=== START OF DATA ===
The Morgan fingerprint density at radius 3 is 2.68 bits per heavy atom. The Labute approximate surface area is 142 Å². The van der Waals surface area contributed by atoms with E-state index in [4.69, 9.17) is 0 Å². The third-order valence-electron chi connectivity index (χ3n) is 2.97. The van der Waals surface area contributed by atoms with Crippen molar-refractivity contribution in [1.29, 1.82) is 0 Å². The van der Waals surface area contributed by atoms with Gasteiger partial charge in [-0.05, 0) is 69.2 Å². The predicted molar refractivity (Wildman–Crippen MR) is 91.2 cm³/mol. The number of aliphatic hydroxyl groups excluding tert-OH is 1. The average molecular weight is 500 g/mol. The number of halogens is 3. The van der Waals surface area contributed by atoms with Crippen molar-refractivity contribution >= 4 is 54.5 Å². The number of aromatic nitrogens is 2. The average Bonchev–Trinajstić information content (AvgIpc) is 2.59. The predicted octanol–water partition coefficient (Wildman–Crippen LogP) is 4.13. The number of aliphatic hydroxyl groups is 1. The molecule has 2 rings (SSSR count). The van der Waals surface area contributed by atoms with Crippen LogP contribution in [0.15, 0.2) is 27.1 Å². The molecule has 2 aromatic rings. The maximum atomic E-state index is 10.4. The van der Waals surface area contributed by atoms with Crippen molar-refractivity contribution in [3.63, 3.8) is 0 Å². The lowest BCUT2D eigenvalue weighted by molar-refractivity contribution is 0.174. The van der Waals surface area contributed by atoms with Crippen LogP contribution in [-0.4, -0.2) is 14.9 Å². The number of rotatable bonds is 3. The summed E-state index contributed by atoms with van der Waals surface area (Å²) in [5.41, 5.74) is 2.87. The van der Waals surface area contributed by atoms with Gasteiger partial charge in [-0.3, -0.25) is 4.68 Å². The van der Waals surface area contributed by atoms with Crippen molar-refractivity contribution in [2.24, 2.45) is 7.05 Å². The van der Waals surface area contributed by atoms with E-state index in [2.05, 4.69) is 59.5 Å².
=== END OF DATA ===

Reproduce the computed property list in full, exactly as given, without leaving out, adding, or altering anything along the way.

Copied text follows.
The Morgan fingerprint density at radius 3 is 2.68 bits per heavy atom. The Labute approximate surface area is 142 Å². The van der Waals surface area contributed by atoms with E-state index in [4.69, 9.17) is 0 Å². The third-order valence-electron chi connectivity index (χ3n) is 2.97. The van der Waals surface area contributed by atoms with Crippen molar-refractivity contribution in [1.29, 1.82) is 0 Å². The van der Waals surface area contributed by atoms with Gasteiger partial charge in [-0.05, 0) is 69.2 Å². The predicted molar refractivity (Wildman–Crippen MR) is 91.2 cm³/mol. The number of aliphatic hydroxyl groups excluding tert-OH is 1. The average molecular weight is 500 g/mol. The number of halogens is 3. The van der Waals surface area contributed by atoms with Crippen molar-refractivity contribution >= 4 is 54.5 Å². The number of aromatic nitrogens is 2. The average Bonchev–Trinajstić information content (AvgIpc) is 2.59. The predicted octanol–water partition coefficient (Wildman–Crippen LogP) is 4.13. The number of aliphatic hydroxyl groups is 1. The molecule has 2 rings (SSSR count). The van der Waals surface area contributed by atoms with Crippen LogP contribution in [0.15, 0.2) is 27.1 Å². The molecule has 2 aromatic rings. The maximum atomic E-state index is 10.4. The van der Waals surface area contributed by atoms with Crippen molar-refractivity contribution in [3.63, 3.8) is 0 Å². The lowest BCUT2D eigenvalue weighted by molar-refractivity contribution is 0.174. The van der Waals surface area contributed by atoms with Crippen LogP contribution in [-0.4, -0.2) is 14.9 Å². The number of rotatable bonds is 3. The summed E-state index contributed by atoms with van der Waals surface area (Å²) in [5.41, 5.74) is 2.87. The van der Waals surface area contributed by atoms with Gasteiger partial charge in [-0.3, -0.25) is 4.68 Å². The van der Waals surface area contributed by atoms with Crippen molar-refractivity contribution in [2.24, 2.45) is 7.05 Å². The van der Waals surface area contributed by atoms with E-state index in [2.05, 4.69) is 59.5 Å².